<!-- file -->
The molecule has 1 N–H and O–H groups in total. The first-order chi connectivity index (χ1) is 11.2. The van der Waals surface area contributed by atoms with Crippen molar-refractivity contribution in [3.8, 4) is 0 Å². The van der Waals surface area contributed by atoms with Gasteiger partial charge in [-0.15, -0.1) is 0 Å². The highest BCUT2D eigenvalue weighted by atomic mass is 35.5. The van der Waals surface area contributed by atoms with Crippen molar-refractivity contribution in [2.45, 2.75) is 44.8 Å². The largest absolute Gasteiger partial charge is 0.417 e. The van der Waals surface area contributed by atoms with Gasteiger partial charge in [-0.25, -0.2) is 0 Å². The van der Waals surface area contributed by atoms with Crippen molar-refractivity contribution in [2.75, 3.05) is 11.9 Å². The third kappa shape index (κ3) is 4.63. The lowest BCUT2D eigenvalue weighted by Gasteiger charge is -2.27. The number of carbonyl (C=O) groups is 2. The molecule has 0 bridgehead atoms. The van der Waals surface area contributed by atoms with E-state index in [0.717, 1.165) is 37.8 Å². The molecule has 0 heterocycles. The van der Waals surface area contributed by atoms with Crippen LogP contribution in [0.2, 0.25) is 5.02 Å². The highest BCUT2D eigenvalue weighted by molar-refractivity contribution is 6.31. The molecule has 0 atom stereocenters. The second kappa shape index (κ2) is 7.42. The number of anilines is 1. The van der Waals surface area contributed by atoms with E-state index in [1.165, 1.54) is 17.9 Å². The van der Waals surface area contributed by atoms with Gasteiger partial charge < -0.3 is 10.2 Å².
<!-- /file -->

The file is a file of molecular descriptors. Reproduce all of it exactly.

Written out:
The molecule has 1 N–H and O–H groups in total. The first-order chi connectivity index (χ1) is 11.2. The van der Waals surface area contributed by atoms with Crippen molar-refractivity contribution in [3.8, 4) is 0 Å². The van der Waals surface area contributed by atoms with Gasteiger partial charge in [-0.15, -0.1) is 0 Å². The highest BCUT2D eigenvalue weighted by atomic mass is 35.5. The van der Waals surface area contributed by atoms with Crippen molar-refractivity contribution in [2.45, 2.75) is 44.8 Å². The largest absolute Gasteiger partial charge is 0.417 e. The van der Waals surface area contributed by atoms with Gasteiger partial charge in [-0.25, -0.2) is 0 Å². The van der Waals surface area contributed by atoms with Crippen molar-refractivity contribution in [2.75, 3.05) is 11.9 Å². The third kappa shape index (κ3) is 4.63. The lowest BCUT2D eigenvalue weighted by Gasteiger charge is -2.27. The number of carbonyl (C=O) groups is 2. The molecule has 0 bridgehead atoms. The van der Waals surface area contributed by atoms with E-state index in [0.717, 1.165) is 37.8 Å². The molecule has 0 heterocycles. The van der Waals surface area contributed by atoms with Crippen LogP contribution in [0.2, 0.25) is 5.02 Å². The highest BCUT2D eigenvalue weighted by molar-refractivity contribution is 6.31. The molecule has 0 atom stereocenters. The second kappa shape index (κ2) is 7.42. The number of anilines is 1. The van der Waals surface area contributed by atoms with E-state index in [1.165, 1.54) is 17.9 Å². The van der Waals surface area contributed by atoms with Gasteiger partial charge < -0.3 is 10.2 Å².